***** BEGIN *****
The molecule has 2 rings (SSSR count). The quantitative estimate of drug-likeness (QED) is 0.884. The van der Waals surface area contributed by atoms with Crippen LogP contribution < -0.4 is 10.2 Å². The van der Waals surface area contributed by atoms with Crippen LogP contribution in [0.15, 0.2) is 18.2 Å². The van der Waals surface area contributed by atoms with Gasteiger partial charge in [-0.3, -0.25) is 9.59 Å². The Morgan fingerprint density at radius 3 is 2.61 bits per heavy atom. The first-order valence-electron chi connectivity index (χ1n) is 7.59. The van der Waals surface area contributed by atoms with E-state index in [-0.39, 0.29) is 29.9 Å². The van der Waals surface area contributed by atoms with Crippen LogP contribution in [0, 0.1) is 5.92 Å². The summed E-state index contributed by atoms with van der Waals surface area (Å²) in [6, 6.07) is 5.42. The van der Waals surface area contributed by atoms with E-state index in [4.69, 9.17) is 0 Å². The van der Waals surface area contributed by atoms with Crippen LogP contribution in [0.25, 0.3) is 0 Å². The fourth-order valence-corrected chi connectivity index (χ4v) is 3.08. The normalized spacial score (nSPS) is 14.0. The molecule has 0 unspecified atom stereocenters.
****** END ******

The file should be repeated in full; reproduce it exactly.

The molecule has 2 rings (SSSR count). The quantitative estimate of drug-likeness (QED) is 0.884. The van der Waals surface area contributed by atoms with Crippen LogP contribution < -0.4 is 10.2 Å². The van der Waals surface area contributed by atoms with Crippen LogP contribution in [0.15, 0.2) is 18.2 Å². The van der Waals surface area contributed by atoms with Gasteiger partial charge in [-0.3, -0.25) is 9.59 Å². The Morgan fingerprint density at radius 3 is 2.61 bits per heavy atom. The first-order valence-electron chi connectivity index (χ1n) is 7.59. The van der Waals surface area contributed by atoms with E-state index in [-0.39, 0.29) is 29.9 Å². The van der Waals surface area contributed by atoms with Crippen LogP contribution in [0, 0.1) is 5.92 Å². The summed E-state index contributed by atoms with van der Waals surface area (Å²) in [6, 6.07) is 5.42. The van der Waals surface area contributed by atoms with E-state index in [4.69, 9.17) is 0 Å². The van der Waals surface area contributed by atoms with Crippen LogP contribution in [0.25, 0.3) is 0 Å². The fourth-order valence-corrected chi connectivity index (χ4v) is 3.08. The normalized spacial score (nSPS) is 14.0. The molecule has 0 unspecified atom stereocenters.